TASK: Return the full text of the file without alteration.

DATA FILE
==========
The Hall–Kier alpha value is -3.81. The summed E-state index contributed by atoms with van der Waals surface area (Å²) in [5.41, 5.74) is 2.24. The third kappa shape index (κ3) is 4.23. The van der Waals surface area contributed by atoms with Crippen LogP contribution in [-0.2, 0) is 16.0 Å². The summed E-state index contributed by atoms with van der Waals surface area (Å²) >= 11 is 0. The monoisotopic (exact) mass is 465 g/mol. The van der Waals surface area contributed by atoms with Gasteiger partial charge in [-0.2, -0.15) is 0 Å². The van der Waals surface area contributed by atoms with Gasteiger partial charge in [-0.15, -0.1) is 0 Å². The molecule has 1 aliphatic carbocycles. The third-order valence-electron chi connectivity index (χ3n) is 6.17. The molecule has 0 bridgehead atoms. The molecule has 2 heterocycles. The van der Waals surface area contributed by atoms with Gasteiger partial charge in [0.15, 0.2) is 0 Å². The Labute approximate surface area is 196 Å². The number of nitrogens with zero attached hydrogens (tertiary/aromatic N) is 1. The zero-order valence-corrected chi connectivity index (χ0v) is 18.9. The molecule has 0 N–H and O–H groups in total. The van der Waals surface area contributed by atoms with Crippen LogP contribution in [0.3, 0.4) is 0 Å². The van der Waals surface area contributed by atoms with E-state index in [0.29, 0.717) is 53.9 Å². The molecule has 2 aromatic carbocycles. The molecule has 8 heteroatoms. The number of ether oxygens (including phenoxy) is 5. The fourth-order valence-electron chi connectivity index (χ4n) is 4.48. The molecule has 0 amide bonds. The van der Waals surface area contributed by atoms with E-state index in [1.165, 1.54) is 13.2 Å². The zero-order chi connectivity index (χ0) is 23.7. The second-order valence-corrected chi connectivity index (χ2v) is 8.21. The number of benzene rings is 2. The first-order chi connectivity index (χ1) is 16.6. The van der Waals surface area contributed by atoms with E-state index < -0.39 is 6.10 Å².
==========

The Hall–Kier alpha value is -3.81. The summed E-state index contributed by atoms with van der Waals surface area (Å²) in [5.41, 5.74) is 2.24. The third kappa shape index (κ3) is 4.23. The van der Waals surface area contributed by atoms with Crippen LogP contribution in [-0.2, 0) is 16.0 Å². The summed E-state index contributed by atoms with van der Waals surface area (Å²) >= 11 is 0. The monoisotopic (exact) mass is 465 g/mol. The van der Waals surface area contributed by atoms with Gasteiger partial charge in [-0.2, -0.15) is 0 Å². The van der Waals surface area contributed by atoms with Gasteiger partial charge in [-0.15, -0.1) is 0 Å². The molecule has 1 aliphatic carbocycles. The third-order valence-electron chi connectivity index (χ3n) is 6.17. The molecule has 0 bridgehead atoms. The molecule has 2 heterocycles. The van der Waals surface area contributed by atoms with Gasteiger partial charge in [0.15, 0.2) is 0 Å². The Labute approximate surface area is 196 Å². The number of nitrogens with zero attached hydrogens (tertiary/aromatic N) is 1. The zero-order valence-corrected chi connectivity index (χ0v) is 18.9. The molecule has 0 N–H and O–H groups in total. The van der Waals surface area contributed by atoms with Crippen LogP contribution in [0.3, 0.4) is 0 Å². The van der Waals surface area contributed by atoms with E-state index in [0.29, 0.717) is 53.9 Å². The molecule has 2 aromatic carbocycles. The molecule has 8 heteroatoms. The number of ether oxygens (including phenoxy) is 5. The fourth-order valence-electron chi connectivity index (χ4n) is 4.48. The molecule has 0 amide bonds. The van der Waals surface area contributed by atoms with E-state index in [1.165, 1.54) is 13.2 Å². The zero-order chi connectivity index (χ0) is 23.7. The second-order valence-corrected chi connectivity index (χ2v) is 8.21. The number of benzene rings is 2. The first-order chi connectivity index (χ1) is 16.6. The van der Waals surface area contributed by atoms with E-state index < -0.39 is 6.10 Å².